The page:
The National Encyclopædia


Angelo's MosesThe aim of the Publisher of "The National Encyclopædia" is to produce a Standard Work of Reference, which for conciseness and accuracy of information in every department of knowledge, literary, scientific, artistic, and commercial, will be of essential service to every one who desires trustworthy information on every subject which may arise in his daily business or profession. The need of such a standard work of reference is constantly felt by business men, whose home and foreign connections render it necessary for them to have a work at hand which will furnish information on the Imports and Exports of every important article of merchandise, the Population, Revenue, Commerce, and Shipping of every civilised country, as well as other subjects which naturally occur in the course of their transactions. And not only with regard to the connections of commerce will "The National Encyclopædia" be found to be of intrinsic value, but on all topics of permanent interest its information will be found to supply a want, which is increasing as the nations of the world are being so rapidly brought into vital connection with Great Britain, as the natural centre and pioneer of civilisation. The daily press, which is epitomising the news of the world, and conveying with telegraphic speed every event of national importance, has created the desire for fuller and more ample knowledge on the various subjects which are of necessity so briefly treated, rendering such a book as "The National Encyclopædia" an absolute necessity to every man, who in the press of his business or profession desires to keep himself abreast with the intelligence of the age; while, for family use, it will also be found indispensable.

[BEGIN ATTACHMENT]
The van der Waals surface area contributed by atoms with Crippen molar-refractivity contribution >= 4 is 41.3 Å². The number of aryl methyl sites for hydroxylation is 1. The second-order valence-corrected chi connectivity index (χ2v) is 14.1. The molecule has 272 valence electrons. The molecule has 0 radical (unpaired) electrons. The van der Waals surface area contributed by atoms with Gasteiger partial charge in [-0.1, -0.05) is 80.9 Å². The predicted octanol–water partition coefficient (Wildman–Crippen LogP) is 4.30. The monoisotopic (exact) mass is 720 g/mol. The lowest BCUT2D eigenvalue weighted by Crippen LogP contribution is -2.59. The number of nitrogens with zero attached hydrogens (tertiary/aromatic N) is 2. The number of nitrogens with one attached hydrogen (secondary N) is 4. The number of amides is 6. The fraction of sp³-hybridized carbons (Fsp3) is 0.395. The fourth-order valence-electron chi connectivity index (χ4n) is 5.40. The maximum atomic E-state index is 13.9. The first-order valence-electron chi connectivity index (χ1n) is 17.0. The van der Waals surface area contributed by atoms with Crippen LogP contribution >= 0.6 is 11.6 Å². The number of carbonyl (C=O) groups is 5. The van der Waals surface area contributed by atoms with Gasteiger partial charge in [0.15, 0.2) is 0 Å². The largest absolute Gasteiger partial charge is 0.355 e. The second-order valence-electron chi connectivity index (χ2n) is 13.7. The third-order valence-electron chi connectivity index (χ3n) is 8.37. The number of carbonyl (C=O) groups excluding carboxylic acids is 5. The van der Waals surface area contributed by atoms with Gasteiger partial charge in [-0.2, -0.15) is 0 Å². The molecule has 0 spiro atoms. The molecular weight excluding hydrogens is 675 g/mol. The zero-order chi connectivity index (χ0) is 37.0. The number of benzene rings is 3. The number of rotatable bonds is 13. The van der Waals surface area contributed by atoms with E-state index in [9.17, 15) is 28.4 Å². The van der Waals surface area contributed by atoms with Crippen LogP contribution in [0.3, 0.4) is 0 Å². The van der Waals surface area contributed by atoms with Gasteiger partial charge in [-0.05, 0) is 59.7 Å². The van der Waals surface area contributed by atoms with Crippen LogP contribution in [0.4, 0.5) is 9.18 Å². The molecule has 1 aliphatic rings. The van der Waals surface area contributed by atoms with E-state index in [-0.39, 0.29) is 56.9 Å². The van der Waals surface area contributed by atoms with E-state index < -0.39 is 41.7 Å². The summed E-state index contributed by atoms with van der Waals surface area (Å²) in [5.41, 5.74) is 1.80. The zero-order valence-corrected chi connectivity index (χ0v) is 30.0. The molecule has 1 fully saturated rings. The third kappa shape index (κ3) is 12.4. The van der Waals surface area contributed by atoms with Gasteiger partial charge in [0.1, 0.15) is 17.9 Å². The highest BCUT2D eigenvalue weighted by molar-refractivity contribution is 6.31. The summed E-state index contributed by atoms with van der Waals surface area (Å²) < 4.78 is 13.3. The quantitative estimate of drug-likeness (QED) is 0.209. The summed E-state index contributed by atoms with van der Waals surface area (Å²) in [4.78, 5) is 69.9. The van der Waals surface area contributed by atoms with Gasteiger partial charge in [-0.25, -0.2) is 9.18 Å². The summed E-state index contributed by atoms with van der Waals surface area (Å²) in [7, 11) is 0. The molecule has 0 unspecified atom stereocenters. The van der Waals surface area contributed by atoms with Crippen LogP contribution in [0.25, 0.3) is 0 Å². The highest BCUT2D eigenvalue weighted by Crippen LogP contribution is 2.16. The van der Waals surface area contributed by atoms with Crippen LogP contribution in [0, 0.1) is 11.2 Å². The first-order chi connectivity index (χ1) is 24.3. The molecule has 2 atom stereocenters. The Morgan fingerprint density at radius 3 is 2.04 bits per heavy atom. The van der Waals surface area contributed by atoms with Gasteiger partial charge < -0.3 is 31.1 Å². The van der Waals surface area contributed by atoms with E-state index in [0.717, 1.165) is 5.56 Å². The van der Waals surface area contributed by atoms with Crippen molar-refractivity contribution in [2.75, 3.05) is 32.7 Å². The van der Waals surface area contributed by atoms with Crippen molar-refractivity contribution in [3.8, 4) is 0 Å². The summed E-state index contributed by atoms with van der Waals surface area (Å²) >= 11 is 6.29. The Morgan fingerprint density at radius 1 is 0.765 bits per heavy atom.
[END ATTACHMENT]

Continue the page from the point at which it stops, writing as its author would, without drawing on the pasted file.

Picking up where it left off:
To carry out in a satisfactory and thoroughly reliable manner the object which he had in view, the Publisher of "The National Encyclopædia" has been aided by a staff of Contributors, whose names are a sufficient guarantee that the great variety of subjects embraced in an Encyclopædia will be treated by them in such a manner as will maintain and enhance their reputation.

In Science, the researches and discoveries of our leading Astronomers, Botanists, Chemists, Geologists, and Zoologists, will be fully indicated. In Geography, the discoveries of Livingstone, Stanley, Speke, Baker, Kane, Wills, Leichardt, Palgrave, and Burton, will be summarized. In History, special attention has been given to the remarkable changes in Europe since the wars between Prussia and Austria in 1864, and between Germany and France in 1870-71. On Agricultural, Biographical, Medical, Juridical, Topographical, Literary, and Social subjects, great care has been bestowed, and the leading inventions in Art, Science, and Manufactures have been prominently noticed. In addition to which the valuable results of the census of 1871 will form an important feature of the Work.

To render "The National Encyclopædia" complete in every department, careful attention has been given to its illustrations, of which there will be upwards of 500 pages of Engraved Plates, besides numerous Woodcuts to illustrate the Text, and a series of beautifully Coloured Maps of the principal countries of the world.

The purchaser of "The National Encyclopædia" will thus find himself possessed of a summary of Modern Knowledge on every topic of public interest and general importance, and no subject can suggest itself in his reading, conversation, or business, but will be found to be fully explained and copiously illustrated, while references are given to works in which the subjects are exhaustively treated.

"The National Encyclopædia" will be published in volumes, each comprising, on an average, about 520 pages of Letterpress, Forty-two pages of beautifully engraved Plates, and numerous Woodcut Illustrations. The Work will be completed in Thirteen Volumes, cloth elegant, antique, cut edges, price Twelve Shillings each.